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Alice Cooper's identity crisis

In September, Alice Cooper recorded vocals for a new covers album that will pay tribute to his old drinking buddies, the so-called Hollywood Vampires. The honorary members of his underground booze club: Keith Moon, Mickey Dolenz, John Lennon, Jimi Hendrix, Jim Morrison.

Throwing classic rock covers into his concerts is hardly new for the self-proclaimed "old vampire," who during shows often bounds through a cemetery growling Hendrix's "Foxy Lady" and the Who's "My Generation."

But when the theatrical monster unveils this as-yet untitled album next spring, it will reflect a troubling time in Cooper's four-decade career of wickedness and camp: the heady, alcohol-fueled hedonism of the early-1970s.

"It was a gray area. I didn't know where I started and where I ended," recalls Cooper, speaking by phone from the couch of his home in Phoenix, on the eve of a tour that stops at the Hard Rock Live on Sunday. "That was until I realized that what killed Jimi Hendrix and Jim Morrison was they tried to be rock stars 24 hours a day, instead of switching it off. I realized, 'I'm going to be a little smarter than that.'"

The man born Vincent Damon Furnier is now 32 years sober and, no doubt, knows who he is. This Alice Cooper – the guy on the couch, with a rerun of "Paranormal Witness" paused on the TV and a Ricola clicking in his teeth, not the maniacal rogue who emerges from a coffin cradling a boa constrictor – is the one who coaches Little League and occasionally golfs at the Jacaranda Golf Club in Plantation when he's in town. He also knows that becoming Alice Cooper, the alter-ego he stitched up Frankenstein-style from the body parts of other rock gods, the man who leaps through the fog banks to growl "School's Out" and "I'm Eighteen," is still the thrill he craves.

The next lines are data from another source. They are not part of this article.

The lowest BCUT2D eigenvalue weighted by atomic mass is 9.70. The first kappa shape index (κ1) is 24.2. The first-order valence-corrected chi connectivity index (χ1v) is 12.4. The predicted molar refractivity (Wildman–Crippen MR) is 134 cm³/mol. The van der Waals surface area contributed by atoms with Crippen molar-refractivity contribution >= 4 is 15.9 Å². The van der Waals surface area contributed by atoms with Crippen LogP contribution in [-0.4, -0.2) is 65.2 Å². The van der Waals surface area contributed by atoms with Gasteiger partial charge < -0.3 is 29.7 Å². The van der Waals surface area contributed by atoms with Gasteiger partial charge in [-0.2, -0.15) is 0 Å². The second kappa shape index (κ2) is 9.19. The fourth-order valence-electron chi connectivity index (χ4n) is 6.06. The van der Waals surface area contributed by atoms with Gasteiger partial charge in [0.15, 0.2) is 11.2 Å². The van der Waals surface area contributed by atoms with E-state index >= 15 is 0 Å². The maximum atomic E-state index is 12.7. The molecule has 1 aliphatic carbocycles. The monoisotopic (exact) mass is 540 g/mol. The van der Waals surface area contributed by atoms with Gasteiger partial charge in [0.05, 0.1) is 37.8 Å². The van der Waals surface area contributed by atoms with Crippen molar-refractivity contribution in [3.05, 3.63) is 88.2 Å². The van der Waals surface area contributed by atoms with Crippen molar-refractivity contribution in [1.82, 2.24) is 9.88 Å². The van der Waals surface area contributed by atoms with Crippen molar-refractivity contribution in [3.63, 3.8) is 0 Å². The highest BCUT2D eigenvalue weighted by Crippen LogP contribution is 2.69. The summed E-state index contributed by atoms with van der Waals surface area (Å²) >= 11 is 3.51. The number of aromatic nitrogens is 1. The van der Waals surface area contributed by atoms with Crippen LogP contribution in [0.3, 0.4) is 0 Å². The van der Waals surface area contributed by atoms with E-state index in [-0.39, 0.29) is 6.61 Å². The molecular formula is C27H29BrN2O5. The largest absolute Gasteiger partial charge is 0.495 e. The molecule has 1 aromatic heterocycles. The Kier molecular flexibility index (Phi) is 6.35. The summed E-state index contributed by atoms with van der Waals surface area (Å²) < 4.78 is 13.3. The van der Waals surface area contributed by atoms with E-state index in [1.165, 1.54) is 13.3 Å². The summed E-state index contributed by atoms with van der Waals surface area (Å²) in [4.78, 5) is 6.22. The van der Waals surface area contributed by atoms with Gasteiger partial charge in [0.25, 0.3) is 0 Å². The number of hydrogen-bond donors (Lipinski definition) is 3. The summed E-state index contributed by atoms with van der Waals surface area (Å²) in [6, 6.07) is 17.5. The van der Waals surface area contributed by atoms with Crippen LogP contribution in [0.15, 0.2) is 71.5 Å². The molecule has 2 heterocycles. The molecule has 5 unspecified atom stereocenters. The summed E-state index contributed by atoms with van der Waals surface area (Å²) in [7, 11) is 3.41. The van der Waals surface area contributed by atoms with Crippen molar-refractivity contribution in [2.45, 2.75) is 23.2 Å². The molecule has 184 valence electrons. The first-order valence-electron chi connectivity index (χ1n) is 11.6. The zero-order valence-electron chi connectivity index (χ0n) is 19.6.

"People used to think I was out terrorizing some schoolchildren when I wasn't on a stage," Cooper deadpans. "I'm actually very ordinary without my top hat."

But Cooper recalls a time when he wasn't always so clear on the division between monster and man: when he swung back a few with the Vampires at Hollywood's Rainbow Bar, which provided as many lost weekends as bizarre memories. "Keith would come dressed as Adolf Hitler, or the Queen of England, or a French maid," Cooper says with a laugh.

"I think that, with this album, people will like that there's some authenticity to Alice doing these songs," Cooper says.

This Alice Cooper – not the guy on the couch, but the one who has sparked imitators in everyone from Rob Zombie to Marilyn Manson – spent the summer touring with the latter. Manson, he says, could not stop sharing his admiration.

"It turned out to be the best tour. Every night we'd try to outdo each other," he says, shifting the cough drop in his mouth. "But I've got the 14 Top-40 songs that everybody knows. I'm still here to blow you off the stage. Youth and talent will never beat age and treachery."

Alice Cooper

When: Doors open 5:30 p.m., Sunday, Oct. 27

Where: Hard Rock Live, 1 Seminole Way, Hollywood

Cost: $49-$69

Contact: 954-797-5531 or

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